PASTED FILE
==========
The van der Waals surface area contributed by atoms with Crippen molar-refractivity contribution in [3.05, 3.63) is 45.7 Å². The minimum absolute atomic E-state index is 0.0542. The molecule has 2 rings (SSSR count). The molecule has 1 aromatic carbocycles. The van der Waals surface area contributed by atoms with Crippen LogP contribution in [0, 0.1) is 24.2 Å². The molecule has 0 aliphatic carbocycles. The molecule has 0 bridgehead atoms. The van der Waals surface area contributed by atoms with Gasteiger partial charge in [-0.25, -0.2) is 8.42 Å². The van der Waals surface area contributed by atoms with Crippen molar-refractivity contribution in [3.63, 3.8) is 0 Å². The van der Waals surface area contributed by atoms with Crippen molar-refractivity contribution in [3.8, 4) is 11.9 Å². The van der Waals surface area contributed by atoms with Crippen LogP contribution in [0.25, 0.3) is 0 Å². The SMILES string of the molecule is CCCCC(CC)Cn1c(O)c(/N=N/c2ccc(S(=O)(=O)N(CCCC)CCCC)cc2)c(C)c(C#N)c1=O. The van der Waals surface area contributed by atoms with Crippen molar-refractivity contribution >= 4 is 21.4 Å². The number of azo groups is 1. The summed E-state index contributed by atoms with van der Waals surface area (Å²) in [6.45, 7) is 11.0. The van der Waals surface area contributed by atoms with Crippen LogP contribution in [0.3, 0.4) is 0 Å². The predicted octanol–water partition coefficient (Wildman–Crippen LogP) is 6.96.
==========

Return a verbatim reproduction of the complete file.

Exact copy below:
The van der Waals surface area contributed by atoms with Crippen molar-refractivity contribution in [3.05, 3.63) is 45.7 Å². The minimum absolute atomic E-state index is 0.0542. The molecule has 2 rings (SSSR count). The molecule has 1 aromatic carbocycles. The van der Waals surface area contributed by atoms with Crippen LogP contribution in [0, 0.1) is 24.2 Å². The molecule has 0 aliphatic carbocycles. The molecule has 0 bridgehead atoms. The van der Waals surface area contributed by atoms with Gasteiger partial charge in [-0.25, -0.2) is 8.42 Å². The van der Waals surface area contributed by atoms with Crippen molar-refractivity contribution in [3.63, 3.8) is 0 Å². The van der Waals surface area contributed by atoms with Crippen molar-refractivity contribution in [3.8, 4) is 11.9 Å². The van der Waals surface area contributed by atoms with Crippen LogP contribution in [0.25, 0.3) is 0 Å². The SMILES string of the molecule is CCCCC(CC)Cn1c(O)c(/N=N/c2ccc(S(=O)(=O)N(CCCC)CCCC)cc2)c(C)c(C#N)c1=O. The van der Waals surface area contributed by atoms with Crippen molar-refractivity contribution >= 4 is 21.4 Å². The number of azo groups is 1. The summed E-state index contributed by atoms with van der Waals surface area (Å²) in [6.45, 7) is 11.0. The van der Waals surface area contributed by atoms with Crippen LogP contribution in [0.3, 0.4) is 0 Å². The predicted octanol–water partition coefficient (Wildman–Crippen LogP) is 6.96.